Using -flto in CXXFLAGS_FOR_TARGET
Fri Jun 15 13:36:00 GMT 2018
On 2018-06-15 15:16 +0200, U.Mutlu wrote:
> Xi Ruoyao wrote on 06/15/2018 11:57 AM:
> > On 2018-06-15 11:31 +0200, U.Mutlu wrote:
> > > I tried to use -flto in CXXFLAGS_FOR_TARGET. It successfully built the compilers,
> > > but later when trying to use the compilers, the linker reported an error about
> > > something missing and aborted the linking.
> > PR 48200 renders shared libraries with versioned symbols (".symver") unusable if it
> > was built with -flto. libstdc++ is affected.
> > > Of course the rationale was to optimize the compiler itself.
> > >
> > > So, the question is: does it not make any sense to use -flto for the build itself?
> > > (Or should one specify -flto in some of the other config variables like
> > > CXXFLAGS_FOR_BUILD and/or the ...FLAGS vars maybe?)
> > Use --with-build-config=bootstrap-lto.
> > "C(XX)FLAGS_FOR_BUILD=-flto" also makes sense (see PR 59893). But you should use
> > --disable-shared and build the shared libraries w/o LTO, at least for now to
> > workaround PR 48200. And you should use patch to workaround PR 60160.
> Thanks, also for the useful references.
> The patch is somewhat old (from 2014), and applies only partially
> to the latest repo revision (I have to analyse it further yet).
> The build finishes, but gives such warnings:
> BFD: tsan_clock.o: plugin needed to handle lto object
> plugin needed to handle lto object
> And compiling a C++ program with this newly generated compiler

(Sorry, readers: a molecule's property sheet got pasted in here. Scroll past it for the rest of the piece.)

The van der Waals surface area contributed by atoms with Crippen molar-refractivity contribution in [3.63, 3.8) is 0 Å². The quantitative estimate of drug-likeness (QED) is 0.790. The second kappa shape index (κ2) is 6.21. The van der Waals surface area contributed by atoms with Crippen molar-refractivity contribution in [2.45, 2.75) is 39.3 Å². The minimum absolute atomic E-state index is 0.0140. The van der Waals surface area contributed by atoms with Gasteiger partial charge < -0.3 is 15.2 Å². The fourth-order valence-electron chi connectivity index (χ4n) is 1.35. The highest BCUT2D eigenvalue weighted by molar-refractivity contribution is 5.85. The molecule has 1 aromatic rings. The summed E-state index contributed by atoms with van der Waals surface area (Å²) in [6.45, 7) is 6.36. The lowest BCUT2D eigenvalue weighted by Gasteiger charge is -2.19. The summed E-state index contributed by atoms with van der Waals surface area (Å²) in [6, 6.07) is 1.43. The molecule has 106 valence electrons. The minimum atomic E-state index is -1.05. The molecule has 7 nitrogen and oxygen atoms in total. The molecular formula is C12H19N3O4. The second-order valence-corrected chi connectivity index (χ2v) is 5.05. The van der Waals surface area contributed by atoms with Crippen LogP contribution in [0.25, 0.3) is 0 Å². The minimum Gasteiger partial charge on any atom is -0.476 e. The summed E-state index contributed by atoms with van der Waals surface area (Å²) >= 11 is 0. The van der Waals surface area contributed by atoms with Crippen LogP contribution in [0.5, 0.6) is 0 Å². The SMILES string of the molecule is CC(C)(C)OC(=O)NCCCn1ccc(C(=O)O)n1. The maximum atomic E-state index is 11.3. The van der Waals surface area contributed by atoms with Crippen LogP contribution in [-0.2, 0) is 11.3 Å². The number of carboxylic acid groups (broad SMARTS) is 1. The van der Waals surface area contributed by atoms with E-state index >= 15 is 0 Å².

> gives the said libstdc++ link errors:
> undefined reference to `std::istream::ignore(long)'
> undefined reference to `std::basic_istream<wchar_t, std::char_traits<wchar_t>
> collect2: error: ld returned 1 exit status
> But, I'd skipped the bootstrap process (via --disable-bootstrap).
> Is it necessary for this to work?
Seems I was wrong about --disable-shared. It could not suppress libstdc++.so
but suppressed the LTO plugin.
Do not use --disable-shared. Then generated libstdc++.so *would* be broken
(because of PR 48200). Then build GCC again w/o CXXFLAGS_FOR_TARGET=-flto, and
install the working libstdc++.so.
Or try to hack libstdc++ building system, use "-flto -ffat-lto-objects" to
compile .cc to .o, and use "-fno-lto" for *shared* library libstdc++.so.
(Maybe also other shared libraries of GCC).
I'm trying to resolve PR 48200, but no much progress now.
Xi Ruoyao <email@example.com>
School of Aerospace Science and Technology, Xidian University
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